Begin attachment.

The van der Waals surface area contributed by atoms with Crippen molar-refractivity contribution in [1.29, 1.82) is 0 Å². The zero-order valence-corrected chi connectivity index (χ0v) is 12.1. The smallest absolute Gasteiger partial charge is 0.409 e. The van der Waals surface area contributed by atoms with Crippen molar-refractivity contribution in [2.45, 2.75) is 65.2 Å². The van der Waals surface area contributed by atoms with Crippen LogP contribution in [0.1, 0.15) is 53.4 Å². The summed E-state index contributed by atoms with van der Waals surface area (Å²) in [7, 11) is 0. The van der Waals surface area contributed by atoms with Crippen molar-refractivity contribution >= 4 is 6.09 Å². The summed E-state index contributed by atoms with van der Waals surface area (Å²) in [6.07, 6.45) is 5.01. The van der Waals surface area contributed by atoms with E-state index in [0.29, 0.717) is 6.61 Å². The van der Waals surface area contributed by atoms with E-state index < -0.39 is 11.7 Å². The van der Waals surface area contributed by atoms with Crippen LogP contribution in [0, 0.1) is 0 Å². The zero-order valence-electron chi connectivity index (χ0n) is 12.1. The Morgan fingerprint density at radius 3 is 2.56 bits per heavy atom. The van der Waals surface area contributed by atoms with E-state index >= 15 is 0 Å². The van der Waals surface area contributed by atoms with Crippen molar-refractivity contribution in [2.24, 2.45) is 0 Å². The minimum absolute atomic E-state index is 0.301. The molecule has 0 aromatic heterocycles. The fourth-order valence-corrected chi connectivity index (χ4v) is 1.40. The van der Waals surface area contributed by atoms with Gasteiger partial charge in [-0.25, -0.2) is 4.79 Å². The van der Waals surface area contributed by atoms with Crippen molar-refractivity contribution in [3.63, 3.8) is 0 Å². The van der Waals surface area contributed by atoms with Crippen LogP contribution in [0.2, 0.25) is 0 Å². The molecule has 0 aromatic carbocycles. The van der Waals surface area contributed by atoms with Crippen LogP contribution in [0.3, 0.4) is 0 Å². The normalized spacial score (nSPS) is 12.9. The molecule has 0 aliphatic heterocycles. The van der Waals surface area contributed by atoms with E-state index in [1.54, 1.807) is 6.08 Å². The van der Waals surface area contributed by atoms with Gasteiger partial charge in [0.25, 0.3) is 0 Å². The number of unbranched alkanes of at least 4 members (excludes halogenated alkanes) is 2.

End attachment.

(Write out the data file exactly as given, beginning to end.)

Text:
The van der Waals surface area contributed by atoms with Crippen molar-refractivity contribution in [1.29, 1.82) is 0 Å². The zero-order valence-corrected chi connectivity index (χ0v) is 12.1. The smallest absolute Gasteiger partial charge is 0.409 e. The van der Waals surface area contributed by atoms with Crippen molar-refractivity contribution in [2.45, 2.75) is 65.2 Å². The van der Waals surface area contributed by atoms with Crippen LogP contribution in [0.1, 0.15) is 53.4 Å². The summed E-state index contributed by atoms with van der Waals surface area (Å²) in [7, 11) is 0. The van der Waals surface area contributed by atoms with Crippen molar-refractivity contribution >= 4 is 6.09 Å². The summed E-state index contributed by atoms with van der Waals surface area (Å²) in [6.07, 6.45) is 5.01. The van der Waals surface area contributed by atoms with E-state index in [0.29, 0.717) is 6.61 Å². The van der Waals surface area contributed by atoms with E-state index < -0.39 is 11.7 Å². The van der Waals surface area contributed by atoms with Crippen LogP contribution in [0, 0.1) is 0 Å². The zero-order valence-electron chi connectivity index (χ0n) is 12.1. The Morgan fingerprint density at radius 3 is 2.56 bits per heavy atom. The van der Waals surface area contributed by atoms with E-state index >= 15 is 0 Å². The van der Waals surface area contributed by atoms with Crippen molar-refractivity contribution in [2.24, 2.45) is 0 Å². The minimum absolute atomic E-state index is 0.301. The molecule has 0 aromatic heterocycles. The fourth-order valence-corrected chi connectivity index (χ4v) is 1.40. The van der Waals surface area contributed by atoms with Gasteiger partial charge in [-0.25, -0.2) is 4.79 Å². The van der Waals surface area contributed by atoms with Crippen molar-refractivity contribution in [3.63, 3.8) is 0 Å². The van der Waals surface area contributed by atoms with Crippen LogP contribution in [0.2, 0.25) is 0 Å². The molecule has 0 aromatic carbocycles. The van der Waals surface area contributed by atoms with Crippen LogP contribution in [0.3, 0.4) is 0 Å². The normalized spacial score (nSPS) is 12.9. The molecule has 0 aliphatic heterocycles. The van der Waals surface area contributed by atoms with E-state index in [1.54, 1.807) is 6.08 Å². The van der Waals surface area contributed by atoms with Gasteiger partial charge in [0.25, 0.3) is 0 Å². The number of unbranched alkanes of at least 4 members (excludes halogenated alkanes) is 2.